Did you Know?
Bockingford and Saunders watercolour paper, two very well known watercolour papers which we stock are both made in St. Cuthburts Mill. They have been making paper sine the 1700 and still use one of the only cylinder paper moulds left in the world, which is over 100 years old and was built in 1907. Here’s a nice little film they put together to show you their process. Cylinder mould paper making is a craft and a lot of skill goes into making sure the process runs smoothly, and this is reflected in the quality and the price of the paper produced.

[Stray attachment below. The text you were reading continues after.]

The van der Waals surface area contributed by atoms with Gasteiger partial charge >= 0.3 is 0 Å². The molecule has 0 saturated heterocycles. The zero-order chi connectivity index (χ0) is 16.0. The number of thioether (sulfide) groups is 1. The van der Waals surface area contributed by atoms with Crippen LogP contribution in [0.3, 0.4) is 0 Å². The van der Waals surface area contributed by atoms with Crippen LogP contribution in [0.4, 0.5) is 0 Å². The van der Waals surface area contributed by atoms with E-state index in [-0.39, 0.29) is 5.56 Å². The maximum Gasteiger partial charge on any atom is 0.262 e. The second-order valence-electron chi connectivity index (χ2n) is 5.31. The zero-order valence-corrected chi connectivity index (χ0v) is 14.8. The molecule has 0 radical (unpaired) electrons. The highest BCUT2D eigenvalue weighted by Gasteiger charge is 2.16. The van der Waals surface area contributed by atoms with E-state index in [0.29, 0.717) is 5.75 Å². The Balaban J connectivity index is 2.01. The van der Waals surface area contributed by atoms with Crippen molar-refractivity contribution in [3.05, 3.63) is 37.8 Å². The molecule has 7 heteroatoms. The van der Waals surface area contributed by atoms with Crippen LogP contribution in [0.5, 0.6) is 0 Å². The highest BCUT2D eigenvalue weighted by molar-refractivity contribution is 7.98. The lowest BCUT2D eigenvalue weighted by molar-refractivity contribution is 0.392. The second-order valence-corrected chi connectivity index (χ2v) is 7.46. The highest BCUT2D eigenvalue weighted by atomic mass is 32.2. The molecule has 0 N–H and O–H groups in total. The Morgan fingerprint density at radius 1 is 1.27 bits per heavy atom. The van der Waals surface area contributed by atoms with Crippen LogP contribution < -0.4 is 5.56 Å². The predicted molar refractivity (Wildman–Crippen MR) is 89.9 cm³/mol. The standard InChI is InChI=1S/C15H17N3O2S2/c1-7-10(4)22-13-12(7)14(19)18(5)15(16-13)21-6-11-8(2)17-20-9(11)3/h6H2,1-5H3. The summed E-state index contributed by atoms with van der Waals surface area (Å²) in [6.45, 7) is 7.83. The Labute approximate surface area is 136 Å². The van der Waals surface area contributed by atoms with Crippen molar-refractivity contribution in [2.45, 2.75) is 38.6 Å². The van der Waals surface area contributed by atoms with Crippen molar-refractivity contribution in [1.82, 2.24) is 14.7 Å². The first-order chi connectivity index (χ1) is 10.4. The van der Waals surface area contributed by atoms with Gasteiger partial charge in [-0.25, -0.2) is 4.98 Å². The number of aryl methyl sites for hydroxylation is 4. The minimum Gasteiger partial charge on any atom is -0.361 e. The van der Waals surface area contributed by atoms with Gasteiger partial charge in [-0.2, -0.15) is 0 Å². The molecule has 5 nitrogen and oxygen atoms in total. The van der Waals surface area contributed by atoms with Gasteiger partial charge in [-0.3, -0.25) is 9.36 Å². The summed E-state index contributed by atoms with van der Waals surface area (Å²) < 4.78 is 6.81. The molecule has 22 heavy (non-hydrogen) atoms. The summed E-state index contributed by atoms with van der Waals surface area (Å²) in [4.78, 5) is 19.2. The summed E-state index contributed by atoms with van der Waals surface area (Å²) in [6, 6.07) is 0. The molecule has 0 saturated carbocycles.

Hopefully, this little breakdown has helped clarify some of the confusing information out there to do with watercolour paper. The important thing to do is not to panic, and remember that the choice ultimately is yours. The best thing you can do to help make your decision the right one is have a clear idea of the result you want, or be open to the varying results you can achieve whilst you experiment and find what is right for you. In the creative game this is one of the most important elements which we often forget, that what feels right is also an important consideration. The only way to find that out is to give it a go.